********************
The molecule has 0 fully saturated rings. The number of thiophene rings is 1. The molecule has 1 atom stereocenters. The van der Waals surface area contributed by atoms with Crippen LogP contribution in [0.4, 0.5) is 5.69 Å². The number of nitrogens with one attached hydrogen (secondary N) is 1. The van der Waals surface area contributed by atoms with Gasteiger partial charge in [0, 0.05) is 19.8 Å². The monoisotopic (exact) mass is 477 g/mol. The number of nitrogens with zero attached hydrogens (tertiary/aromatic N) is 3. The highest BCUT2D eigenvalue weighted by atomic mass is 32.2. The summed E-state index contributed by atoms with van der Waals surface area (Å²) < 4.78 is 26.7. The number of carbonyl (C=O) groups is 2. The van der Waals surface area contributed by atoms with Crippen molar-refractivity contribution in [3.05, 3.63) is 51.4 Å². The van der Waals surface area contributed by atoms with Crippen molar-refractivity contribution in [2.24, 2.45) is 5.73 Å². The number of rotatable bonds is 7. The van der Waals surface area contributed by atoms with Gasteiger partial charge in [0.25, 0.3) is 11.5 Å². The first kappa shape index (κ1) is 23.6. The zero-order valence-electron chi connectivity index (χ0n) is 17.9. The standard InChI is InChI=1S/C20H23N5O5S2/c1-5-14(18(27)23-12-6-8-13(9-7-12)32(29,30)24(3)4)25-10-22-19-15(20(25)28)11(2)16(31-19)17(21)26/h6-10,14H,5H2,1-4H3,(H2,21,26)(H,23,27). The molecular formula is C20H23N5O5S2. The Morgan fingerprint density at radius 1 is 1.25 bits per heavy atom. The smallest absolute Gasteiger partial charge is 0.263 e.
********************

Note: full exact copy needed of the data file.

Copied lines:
The molecule has 0 fully saturated rings. The number of thiophene rings is 1. The molecule has 1 atom stereocenters. The van der Waals surface area contributed by atoms with Crippen LogP contribution in [0.4, 0.5) is 5.69 Å². The number of nitrogens with one attached hydrogen (secondary N) is 1. The van der Waals surface area contributed by atoms with Gasteiger partial charge in [0, 0.05) is 19.8 Å². The monoisotopic (exact) mass is 477 g/mol. The number of nitrogens with zero attached hydrogens (tertiary/aromatic N) is 3. The highest BCUT2D eigenvalue weighted by atomic mass is 32.2. The summed E-state index contributed by atoms with van der Waals surface area (Å²) < 4.78 is 26.7. The number of carbonyl (C=O) groups is 2. The van der Waals surface area contributed by atoms with Crippen molar-refractivity contribution in [3.05, 3.63) is 51.4 Å². The van der Waals surface area contributed by atoms with Crippen molar-refractivity contribution in [2.24, 2.45) is 5.73 Å². The number of rotatable bonds is 7. The van der Waals surface area contributed by atoms with Gasteiger partial charge in [0.25, 0.3) is 11.5 Å². The first kappa shape index (κ1) is 23.6. The zero-order valence-electron chi connectivity index (χ0n) is 17.9. The standard InChI is InChI=1S/C20H23N5O5S2/c1-5-14(18(27)23-12-6-8-13(9-7-12)32(29,30)24(3)4)25-10-22-19-15(20(25)28)11(2)16(31-19)17(21)26/h6-10,14H,5H2,1-4H3,(H2,21,26)(H,23,27). The molecular formula is C20H23N5O5S2. The Morgan fingerprint density at radius 1 is 1.25 bits per heavy atom. The smallest absolute Gasteiger partial charge is 0.263 e.